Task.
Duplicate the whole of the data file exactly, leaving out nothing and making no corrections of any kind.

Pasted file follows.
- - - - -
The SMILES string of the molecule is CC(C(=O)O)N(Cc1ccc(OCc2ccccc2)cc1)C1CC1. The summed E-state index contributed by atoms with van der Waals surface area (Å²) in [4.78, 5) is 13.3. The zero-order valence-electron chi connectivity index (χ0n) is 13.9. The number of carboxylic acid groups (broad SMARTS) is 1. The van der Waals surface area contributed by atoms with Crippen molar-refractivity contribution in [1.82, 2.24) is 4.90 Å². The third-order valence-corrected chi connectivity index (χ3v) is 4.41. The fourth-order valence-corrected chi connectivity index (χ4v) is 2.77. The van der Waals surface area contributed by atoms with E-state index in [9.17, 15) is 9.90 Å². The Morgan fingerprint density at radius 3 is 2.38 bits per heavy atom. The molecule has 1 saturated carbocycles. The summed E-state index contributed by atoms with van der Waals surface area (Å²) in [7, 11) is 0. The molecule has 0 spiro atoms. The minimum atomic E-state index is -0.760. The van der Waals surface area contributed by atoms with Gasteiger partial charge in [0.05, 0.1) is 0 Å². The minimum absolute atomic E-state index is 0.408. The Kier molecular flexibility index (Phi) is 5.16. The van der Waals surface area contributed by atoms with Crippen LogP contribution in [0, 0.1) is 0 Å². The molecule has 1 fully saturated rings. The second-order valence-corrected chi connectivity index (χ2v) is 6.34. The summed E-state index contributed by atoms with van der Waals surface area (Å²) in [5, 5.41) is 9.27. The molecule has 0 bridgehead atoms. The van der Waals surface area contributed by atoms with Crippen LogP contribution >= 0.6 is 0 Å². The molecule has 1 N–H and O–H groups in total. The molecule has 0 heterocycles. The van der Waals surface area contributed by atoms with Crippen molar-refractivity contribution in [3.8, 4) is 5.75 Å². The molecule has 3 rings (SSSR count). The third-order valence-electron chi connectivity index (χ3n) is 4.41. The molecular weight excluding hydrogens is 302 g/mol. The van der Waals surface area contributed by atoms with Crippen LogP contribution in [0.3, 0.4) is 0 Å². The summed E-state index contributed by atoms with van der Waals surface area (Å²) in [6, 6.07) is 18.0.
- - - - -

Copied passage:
The SMILES string of the molecule is CC(C(=O)O)N(Cc1ccc(OCc2ccccc2)cc1)C1CC1. The summed E-state index contributed by atoms with van der Waals surface area (Å²) in [4.78, 5) is 13.3. The zero-order valence-electron chi connectivity index (χ0n) is 13.9. The number of carboxylic acid groups (broad SMARTS) is 1. The van der Waals surface area contributed by atoms with Crippen molar-refractivity contribution in [1.82, 2.24) is 4.90 Å². The third-order valence-corrected chi connectivity index (χ3v) is 4.41. The fourth-order valence-corrected chi connectivity index (χ4v) is 2.77. The van der Waals surface area contributed by atoms with E-state index in [9.17, 15) is 9.90 Å². The Morgan fingerprint density at radius 3 is 2.38 bits per heavy atom. The molecule has 1 saturated carbocycles. The summed E-state index contributed by atoms with van der Waals surface area (Å²) in [7, 11) is 0. The molecule has 0 spiro atoms. The minimum atomic E-state index is -0.760. The van der Waals surface area contributed by atoms with Gasteiger partial charge in [0.05, 0.1) is 0 Å². The minimum absolute atomic E-state index is 0.408. The Kier molecular flexibility index (Phi) is 5.16. The van der Waals surface area contributed by atoms with Crippen LogP contribution in [0, 0.1) is 0 Å². The molecule has 1 fully saturated rings. The second-order valence-corrected chi connectivity index (χ2v) is 6.34. The summed E-state index contributed by atoms with van der Waals surface area (Å²) in [5, 5.41) is 9.27. The molecule has 0 bridgehead atoms. The van der Waals surface area contributed by atoms with Crippen LogP contribution >= 0.6 is 0 Å². The molecule has 1 N–H and O–H groups in total. The molecule has 0 heterocycles. The van der Waals surface area contributed by atoms with Crippen molar-refractivity contribution in [3.8, 4) is 5.75 Å². The molecule has 3 rings (SSSR count). The third-order valence-electron chi connectivity index (χ3n) is 4.41. The molecular weight excluding hydrogens is 302 g/mol. The van der Waals surface area contributed by atoms with Crippen LogP contribution in [0.3, 0.4) is 0 Å². The summed E-state index contributed by atoms with van der Waals surface area (Å²) in [6, 6.07) is 18.0.